So why did I decide that the Horde has now pushed past Dun Algaz to the Thandol Valley? Well, that has to do with the demo missions.


The Warcraft II demo consists of three Human missions and three Orc missions. The Human missions are, lorewise, the same as the Act I fullgame missions--minus Tarren Mill. The Humans build Hillsbrad, then they build Southshore, then they attack Zul'dare.

But the orc missions occur in northern Khaz Modan. The first mission builds a base in "Tol Ronal", the second builds a naval base in "Dun Argath", and the third destroys a human base at Thandol. This is done because the orc warships cannot cross the ice bridge that forms Thandol during the winter, so they must establish a new base on the western side. (Note how this indicates that the Horde already has an established naval presence to the east of the continent, in what modern lore named The Forbidding Sea).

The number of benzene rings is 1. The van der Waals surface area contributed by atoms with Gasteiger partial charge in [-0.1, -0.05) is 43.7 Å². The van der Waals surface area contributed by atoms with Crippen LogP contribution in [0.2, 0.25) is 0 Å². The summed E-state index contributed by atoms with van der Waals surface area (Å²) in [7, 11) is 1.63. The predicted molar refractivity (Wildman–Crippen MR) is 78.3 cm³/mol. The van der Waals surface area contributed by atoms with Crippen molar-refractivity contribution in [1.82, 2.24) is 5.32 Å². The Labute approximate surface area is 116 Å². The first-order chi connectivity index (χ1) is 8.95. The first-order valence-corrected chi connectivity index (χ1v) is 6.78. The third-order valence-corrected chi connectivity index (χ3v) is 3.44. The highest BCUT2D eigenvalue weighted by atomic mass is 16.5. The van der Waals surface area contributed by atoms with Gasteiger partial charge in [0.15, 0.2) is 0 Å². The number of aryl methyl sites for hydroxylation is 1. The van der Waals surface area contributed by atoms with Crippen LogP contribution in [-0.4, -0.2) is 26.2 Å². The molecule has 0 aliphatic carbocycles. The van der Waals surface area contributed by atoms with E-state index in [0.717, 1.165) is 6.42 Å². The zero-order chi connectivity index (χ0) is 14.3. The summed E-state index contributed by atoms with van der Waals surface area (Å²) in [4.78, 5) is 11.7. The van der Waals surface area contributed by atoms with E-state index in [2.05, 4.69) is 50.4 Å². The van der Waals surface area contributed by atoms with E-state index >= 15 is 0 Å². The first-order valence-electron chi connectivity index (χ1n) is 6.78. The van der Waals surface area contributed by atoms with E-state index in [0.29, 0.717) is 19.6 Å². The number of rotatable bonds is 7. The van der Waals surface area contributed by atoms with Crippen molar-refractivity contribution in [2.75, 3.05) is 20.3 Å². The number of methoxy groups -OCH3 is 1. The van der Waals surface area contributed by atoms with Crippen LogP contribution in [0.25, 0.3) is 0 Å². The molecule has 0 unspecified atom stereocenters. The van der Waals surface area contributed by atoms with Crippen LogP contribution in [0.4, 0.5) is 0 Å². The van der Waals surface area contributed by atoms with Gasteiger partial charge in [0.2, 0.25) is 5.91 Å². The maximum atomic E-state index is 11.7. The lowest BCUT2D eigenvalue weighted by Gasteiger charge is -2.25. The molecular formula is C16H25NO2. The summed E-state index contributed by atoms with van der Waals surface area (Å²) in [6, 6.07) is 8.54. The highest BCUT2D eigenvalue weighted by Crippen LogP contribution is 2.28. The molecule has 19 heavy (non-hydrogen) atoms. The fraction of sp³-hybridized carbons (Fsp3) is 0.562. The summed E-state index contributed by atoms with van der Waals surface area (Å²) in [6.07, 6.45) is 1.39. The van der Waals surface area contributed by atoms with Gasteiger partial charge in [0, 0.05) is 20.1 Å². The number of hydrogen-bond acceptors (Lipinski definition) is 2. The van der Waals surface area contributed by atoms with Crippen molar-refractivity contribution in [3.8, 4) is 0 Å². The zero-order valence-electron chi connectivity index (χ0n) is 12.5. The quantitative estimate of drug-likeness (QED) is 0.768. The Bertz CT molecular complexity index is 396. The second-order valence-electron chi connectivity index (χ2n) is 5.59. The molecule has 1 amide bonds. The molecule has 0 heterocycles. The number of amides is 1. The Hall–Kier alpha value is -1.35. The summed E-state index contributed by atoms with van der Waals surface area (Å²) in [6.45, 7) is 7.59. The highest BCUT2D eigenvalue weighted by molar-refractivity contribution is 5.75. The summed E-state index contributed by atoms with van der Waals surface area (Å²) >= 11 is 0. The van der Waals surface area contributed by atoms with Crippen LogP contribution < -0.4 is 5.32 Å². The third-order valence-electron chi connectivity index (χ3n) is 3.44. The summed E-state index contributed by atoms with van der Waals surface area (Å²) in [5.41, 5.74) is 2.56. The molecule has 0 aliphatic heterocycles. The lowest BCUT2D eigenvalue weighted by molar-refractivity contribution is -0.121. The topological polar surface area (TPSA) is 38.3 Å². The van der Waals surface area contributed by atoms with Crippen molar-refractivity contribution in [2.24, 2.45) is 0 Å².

Therefore, in corresponding these orc demo missions to their human equivalents, I'm going to speculate that the taking of Thandol will take place at about the same time as the destruction of Hillsbrad and Zul'dare. Therefore, the Horde forces would have needed to reach the Thandol Valley by this time for the next battle to take place.

Stromgarde has sent its military southward to aid the dwarves, and Kul Tiras has landed an expeditionary force to form the right flank. It's presumed that the Black Tooth Grin form the primary Horde assault force in this region, due to their confirmed presence at Dun Algaz and Dun Modr.

The Alliance and Horde will fight with an indescribable desperation to secure this critical land passage at Thandol, and the Horde will ultimately triumph. But we're not going to see any of it. We're stationed elsewhere.




Next: Hillsbrad vs. Zul'dare

Last edited by BaronGrackle; 08-20-2013 at 08:18 AM..
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Old 04-16-2013, 11:27 AM
Kir the Wizard Kir the Wizard is offline

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Wait, captured Alexstrasza? I'm almost sure that was not the case in WC2.

Weren't we rescuing Alexstrasza from the Alliance as the Shadowmoon Clan in BTDP?

Cause I'm pretty sure Alexstrasza was described as a nasty and mean dragon before WC3.